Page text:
Combining comprehensive in situ measurements and an updated regional chemical transport model, this study provides a comprehensive investigation of the NPF occurring on the southeastern TP during the pre-monsoon period. The measurement site, Lulang, exhibits regionally low anthropogenic emissions but a high-biogenic-emission environment, with trace-level concentrations of SO2 and high concentrations of monoterpene. Our findings reveal the significant contribution of secondary sources to the CCN budget in Lulang, highlighting the importance of NPF in this region. On clear-sky days, a high frequency of NPF exceeding 60 % was observed. Observational evidence shows that the multicomponent organic (H2SO4–NH3–organics–H2O) mechanism is the dominant nucleation in Lulang, and HOMs formed from monoterpene oxidation play an important role. Model results further confirm that this nucleation mechanism prevails on the whole southeastern TP and reveals that NH3 was transported from South Asia.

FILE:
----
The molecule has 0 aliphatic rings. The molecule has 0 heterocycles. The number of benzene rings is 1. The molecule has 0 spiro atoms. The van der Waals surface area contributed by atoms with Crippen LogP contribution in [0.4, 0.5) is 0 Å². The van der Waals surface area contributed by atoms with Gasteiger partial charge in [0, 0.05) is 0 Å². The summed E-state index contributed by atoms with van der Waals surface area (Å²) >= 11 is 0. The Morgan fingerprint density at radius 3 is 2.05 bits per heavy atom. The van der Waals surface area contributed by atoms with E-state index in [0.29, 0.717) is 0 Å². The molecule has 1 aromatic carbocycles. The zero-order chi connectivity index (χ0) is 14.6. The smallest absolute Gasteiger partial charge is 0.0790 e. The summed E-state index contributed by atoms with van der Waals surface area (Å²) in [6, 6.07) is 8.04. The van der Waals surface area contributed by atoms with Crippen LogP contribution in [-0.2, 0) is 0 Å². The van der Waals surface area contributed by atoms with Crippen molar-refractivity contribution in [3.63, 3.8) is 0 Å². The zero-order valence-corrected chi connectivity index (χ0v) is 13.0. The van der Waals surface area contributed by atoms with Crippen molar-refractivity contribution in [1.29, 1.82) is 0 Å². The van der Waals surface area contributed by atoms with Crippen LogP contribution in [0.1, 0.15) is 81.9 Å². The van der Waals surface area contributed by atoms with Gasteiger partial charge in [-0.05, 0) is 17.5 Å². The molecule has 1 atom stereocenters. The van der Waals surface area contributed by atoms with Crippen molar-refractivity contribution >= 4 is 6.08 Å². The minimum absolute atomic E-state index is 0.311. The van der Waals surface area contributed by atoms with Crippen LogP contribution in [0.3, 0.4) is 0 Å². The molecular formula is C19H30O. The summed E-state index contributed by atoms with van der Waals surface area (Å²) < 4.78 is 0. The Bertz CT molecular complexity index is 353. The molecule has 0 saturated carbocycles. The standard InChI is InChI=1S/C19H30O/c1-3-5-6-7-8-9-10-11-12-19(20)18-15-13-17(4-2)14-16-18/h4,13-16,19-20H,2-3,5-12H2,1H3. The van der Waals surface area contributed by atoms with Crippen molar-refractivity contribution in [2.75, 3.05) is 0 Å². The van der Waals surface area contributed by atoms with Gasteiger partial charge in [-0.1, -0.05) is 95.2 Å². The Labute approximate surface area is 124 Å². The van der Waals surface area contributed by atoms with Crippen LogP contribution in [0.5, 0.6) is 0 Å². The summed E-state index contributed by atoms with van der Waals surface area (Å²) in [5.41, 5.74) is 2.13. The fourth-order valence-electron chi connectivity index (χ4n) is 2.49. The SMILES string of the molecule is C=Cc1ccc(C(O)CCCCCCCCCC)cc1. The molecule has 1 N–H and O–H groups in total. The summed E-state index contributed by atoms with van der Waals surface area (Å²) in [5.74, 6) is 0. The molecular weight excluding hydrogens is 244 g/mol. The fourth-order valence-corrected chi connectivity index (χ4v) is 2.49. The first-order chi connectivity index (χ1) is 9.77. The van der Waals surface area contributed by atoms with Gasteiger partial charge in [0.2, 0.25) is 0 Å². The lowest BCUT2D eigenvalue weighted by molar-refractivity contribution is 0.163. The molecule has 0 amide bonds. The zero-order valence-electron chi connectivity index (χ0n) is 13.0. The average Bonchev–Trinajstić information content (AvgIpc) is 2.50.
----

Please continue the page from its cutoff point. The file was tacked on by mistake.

Importantly, our study also unveils the crucial role of vertically heterogeneous NPF and vertical mixing in shaping the particle number size distribution near the surface. The vertical distribution of precursors (such as monoterpene and NH3) leads to strong nucleation near the ground, and newly formed small particles are transported upward. The upper PBL exhibits lower temperature and PM2.5, favorable for condensational growth, resulting in a counter-gradient pattern for CN10−40 during the daytime. As the PBL evolves, larger particles are transported to the ground, leading to a significant enhancement of CN10−40 near the surface. These processes, including the anthropogenic–biogenic NPF and meteorological dynamics, can explain the observed high ratio of J10 to J3 during the NPF on the southeastern TP.